Bill Harris: It was not all serious works. We had a lot of fun. And one memorable moment that I recall, and anybody who watched any of the 15 years, was Brad Bodary. Now that brings us to the introduction of how much fun we had also on stage.
Leo Najar: Absolutely. There were comic moments. The were unusual moments. There were moments when we had unusual instruments like the accordion. Peter Suave performed for us. We had some great times with the New Ref Band. We had some sort of comic moments in that. And then there were moments when we brought, for example, the TV12 talent forward to play instruments. I'll never forget that when we did the Toy Symphony.
Bill Harris: We did that twice.
Leo Najar: Yes, yes. And I think the second band was better than the first.
Bill Harris: A little better?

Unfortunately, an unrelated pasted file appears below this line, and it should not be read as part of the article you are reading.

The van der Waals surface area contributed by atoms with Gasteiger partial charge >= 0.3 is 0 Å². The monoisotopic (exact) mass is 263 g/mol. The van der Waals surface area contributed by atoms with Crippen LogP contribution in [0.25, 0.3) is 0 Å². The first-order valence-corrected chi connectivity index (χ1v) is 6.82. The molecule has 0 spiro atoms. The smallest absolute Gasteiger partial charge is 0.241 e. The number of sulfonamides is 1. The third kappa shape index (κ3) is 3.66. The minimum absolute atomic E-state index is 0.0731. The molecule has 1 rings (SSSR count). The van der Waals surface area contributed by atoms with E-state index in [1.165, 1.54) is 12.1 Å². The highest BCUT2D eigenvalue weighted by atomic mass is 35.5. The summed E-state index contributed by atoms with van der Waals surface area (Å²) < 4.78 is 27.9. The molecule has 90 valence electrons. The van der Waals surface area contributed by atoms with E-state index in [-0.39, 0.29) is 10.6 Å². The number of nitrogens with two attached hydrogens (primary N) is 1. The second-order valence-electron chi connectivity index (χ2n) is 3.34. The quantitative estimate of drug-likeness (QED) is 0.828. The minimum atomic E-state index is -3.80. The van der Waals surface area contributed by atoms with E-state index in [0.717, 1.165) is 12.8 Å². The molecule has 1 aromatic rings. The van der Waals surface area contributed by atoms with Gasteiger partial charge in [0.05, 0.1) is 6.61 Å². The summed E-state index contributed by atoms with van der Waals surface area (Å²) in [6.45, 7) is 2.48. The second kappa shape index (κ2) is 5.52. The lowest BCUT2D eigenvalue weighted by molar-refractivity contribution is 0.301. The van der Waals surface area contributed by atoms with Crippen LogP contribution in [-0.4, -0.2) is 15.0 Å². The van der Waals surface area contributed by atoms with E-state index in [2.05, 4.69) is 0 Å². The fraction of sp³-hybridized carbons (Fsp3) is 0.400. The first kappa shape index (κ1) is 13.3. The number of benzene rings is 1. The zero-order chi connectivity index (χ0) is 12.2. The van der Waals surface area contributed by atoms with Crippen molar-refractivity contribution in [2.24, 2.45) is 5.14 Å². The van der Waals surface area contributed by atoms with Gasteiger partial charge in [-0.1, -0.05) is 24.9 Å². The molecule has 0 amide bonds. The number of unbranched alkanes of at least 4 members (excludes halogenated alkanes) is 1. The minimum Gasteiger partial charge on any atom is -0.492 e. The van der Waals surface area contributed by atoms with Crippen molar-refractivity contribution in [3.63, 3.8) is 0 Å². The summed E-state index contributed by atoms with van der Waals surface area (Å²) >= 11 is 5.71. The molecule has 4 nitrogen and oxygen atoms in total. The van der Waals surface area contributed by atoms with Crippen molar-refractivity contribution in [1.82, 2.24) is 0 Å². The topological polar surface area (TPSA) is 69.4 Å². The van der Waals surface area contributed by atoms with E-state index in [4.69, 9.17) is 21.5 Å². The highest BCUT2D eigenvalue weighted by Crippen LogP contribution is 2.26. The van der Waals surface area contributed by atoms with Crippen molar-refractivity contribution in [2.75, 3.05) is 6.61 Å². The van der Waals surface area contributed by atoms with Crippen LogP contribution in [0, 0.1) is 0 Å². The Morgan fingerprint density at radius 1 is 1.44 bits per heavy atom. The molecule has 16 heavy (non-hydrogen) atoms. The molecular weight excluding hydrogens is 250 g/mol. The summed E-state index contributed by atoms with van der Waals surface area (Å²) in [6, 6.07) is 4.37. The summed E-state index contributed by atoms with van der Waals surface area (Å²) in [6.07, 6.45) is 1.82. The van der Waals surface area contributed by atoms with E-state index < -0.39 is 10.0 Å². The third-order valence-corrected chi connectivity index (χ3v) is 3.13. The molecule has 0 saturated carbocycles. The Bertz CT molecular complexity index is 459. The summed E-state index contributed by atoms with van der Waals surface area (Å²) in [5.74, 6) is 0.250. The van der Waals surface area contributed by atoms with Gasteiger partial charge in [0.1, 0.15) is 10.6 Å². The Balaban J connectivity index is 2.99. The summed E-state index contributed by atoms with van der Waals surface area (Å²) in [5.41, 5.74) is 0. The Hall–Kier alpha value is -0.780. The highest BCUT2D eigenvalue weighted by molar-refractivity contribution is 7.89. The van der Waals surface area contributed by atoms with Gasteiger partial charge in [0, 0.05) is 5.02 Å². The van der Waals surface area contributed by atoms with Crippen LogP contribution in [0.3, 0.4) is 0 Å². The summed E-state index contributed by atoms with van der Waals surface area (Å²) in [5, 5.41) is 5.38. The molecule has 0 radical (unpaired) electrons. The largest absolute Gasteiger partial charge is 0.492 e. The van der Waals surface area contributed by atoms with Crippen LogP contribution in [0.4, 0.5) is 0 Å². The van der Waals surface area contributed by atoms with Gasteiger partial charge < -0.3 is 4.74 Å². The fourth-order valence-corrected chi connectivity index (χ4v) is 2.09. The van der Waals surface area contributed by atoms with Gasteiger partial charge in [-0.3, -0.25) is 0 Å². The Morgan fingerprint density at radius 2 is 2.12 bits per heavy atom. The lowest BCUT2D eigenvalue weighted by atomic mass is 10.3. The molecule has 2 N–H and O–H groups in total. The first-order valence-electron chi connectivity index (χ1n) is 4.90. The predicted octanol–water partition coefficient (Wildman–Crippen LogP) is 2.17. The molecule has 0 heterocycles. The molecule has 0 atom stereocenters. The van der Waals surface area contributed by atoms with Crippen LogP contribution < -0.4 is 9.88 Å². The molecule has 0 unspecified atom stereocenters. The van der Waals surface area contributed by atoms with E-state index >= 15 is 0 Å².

Leo Najar: Experience, yes. But, yeah, we tried to do that. We were always trying to bring a different element. Again, the idea was to make a community celebration of Christmas joined with the orchestra. It wasn't just about the orchestra.
Bill Harris: Now, the reason we are here at Bronner's Christmas Wonderland. Mr. and Mrs. Bronner were so much supporters of Christmas Pops. They were our broadcast sponsors for at least 15 years. But the Silent Night connection. Let's give a listen to one.
Bill Harris: There is something unique about this particular version of Silent Night. Fill us in.
Leo Najar: Well, Wally Bronner, of course, was passionately devoted to the original version of Silent Night, which is why he built this beautiful replica chapel of the chapel in Austria, which marks the performance, the first performance of Silent Night. It's the original version, which was almost completely unknown. But it became our trademark. Every Christmas Pops included this from the time. He gave me that score and it spread to other places who now perform the original version, thanks to Wally.